I forgot to tell you that the Jewish festival of Tu Bishvat, the New Year of the Trees, always coincides with the full moon. January’s full moon in Mallorca could already be admired yesterday, and what a lovely moon we had. Apparently, this January full moon is bigger and brighter than average due to the greater proximity of the moon’s perigee, i. e. the elliptical orbit of the moon brings our lunar satellite nearer to earth than at other times. And as a bonus, Mars could be seen just to the left of the moon last night. The reddish, star-like object, that’s Mars.

This full moon concurs with this year’s almond blossom. The blossoming is out for real now, as you can see from my photo (above), taken a couple of days ago near Porreres. Another wonderful sight. As I have explained before, the moon has always played an important role in Mallorca’s rural society. Here, the lunar almanac dictates the schedule of agricultural events to a much larger extent than the solar calendar, and has done so ever since the Moorish period if not even before. What clever people they were then, and how clever the farmers still are, today.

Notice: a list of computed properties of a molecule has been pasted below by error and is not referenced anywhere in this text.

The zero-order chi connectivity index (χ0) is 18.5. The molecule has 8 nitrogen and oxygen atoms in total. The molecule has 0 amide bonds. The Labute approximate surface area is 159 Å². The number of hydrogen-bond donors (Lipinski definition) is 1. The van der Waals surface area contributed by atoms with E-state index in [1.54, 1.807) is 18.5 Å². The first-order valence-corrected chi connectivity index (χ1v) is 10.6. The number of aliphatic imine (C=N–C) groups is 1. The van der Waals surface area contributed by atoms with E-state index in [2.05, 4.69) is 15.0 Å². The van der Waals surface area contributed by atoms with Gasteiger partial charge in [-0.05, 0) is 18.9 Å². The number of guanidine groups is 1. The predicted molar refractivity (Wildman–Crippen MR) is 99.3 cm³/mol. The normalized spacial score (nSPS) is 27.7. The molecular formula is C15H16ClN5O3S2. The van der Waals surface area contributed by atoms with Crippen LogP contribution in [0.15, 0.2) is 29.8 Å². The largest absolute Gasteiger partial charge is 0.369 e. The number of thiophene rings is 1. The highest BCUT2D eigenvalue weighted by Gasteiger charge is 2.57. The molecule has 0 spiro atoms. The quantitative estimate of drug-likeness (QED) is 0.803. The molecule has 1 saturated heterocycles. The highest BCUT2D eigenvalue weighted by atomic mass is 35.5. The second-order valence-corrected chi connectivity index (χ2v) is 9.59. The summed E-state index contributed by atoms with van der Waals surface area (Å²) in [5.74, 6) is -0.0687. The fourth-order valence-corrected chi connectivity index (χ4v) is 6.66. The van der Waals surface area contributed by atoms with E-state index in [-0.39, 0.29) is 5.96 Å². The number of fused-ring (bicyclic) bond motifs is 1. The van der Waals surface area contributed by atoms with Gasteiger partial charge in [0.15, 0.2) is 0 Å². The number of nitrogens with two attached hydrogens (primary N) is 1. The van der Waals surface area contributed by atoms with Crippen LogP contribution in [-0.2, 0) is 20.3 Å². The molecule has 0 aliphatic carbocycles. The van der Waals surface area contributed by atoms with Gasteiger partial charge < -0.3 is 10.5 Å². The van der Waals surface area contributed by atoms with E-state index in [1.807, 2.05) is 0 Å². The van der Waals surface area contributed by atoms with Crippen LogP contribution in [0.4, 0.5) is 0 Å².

Happy New Year of the Trees, everybody.

The photo was taken near Porreres, Mallorca, Baleares, Spain. The date: January 28th, 2010. The time was 12:46:14.

The Full Moon Almond Blossoms

Son Negre

Son Negre is a rural llogaret pertaining to the municipality of Felanitx. I estimate that perhaps 120 people live in its vicinity but I may be out by a figure of up to one hundred, either way. The small Església de Sant Antoni shown in the photo (above) was built by the Son Negre folk themselves in 1816-17, as was the small village school building, in 1925.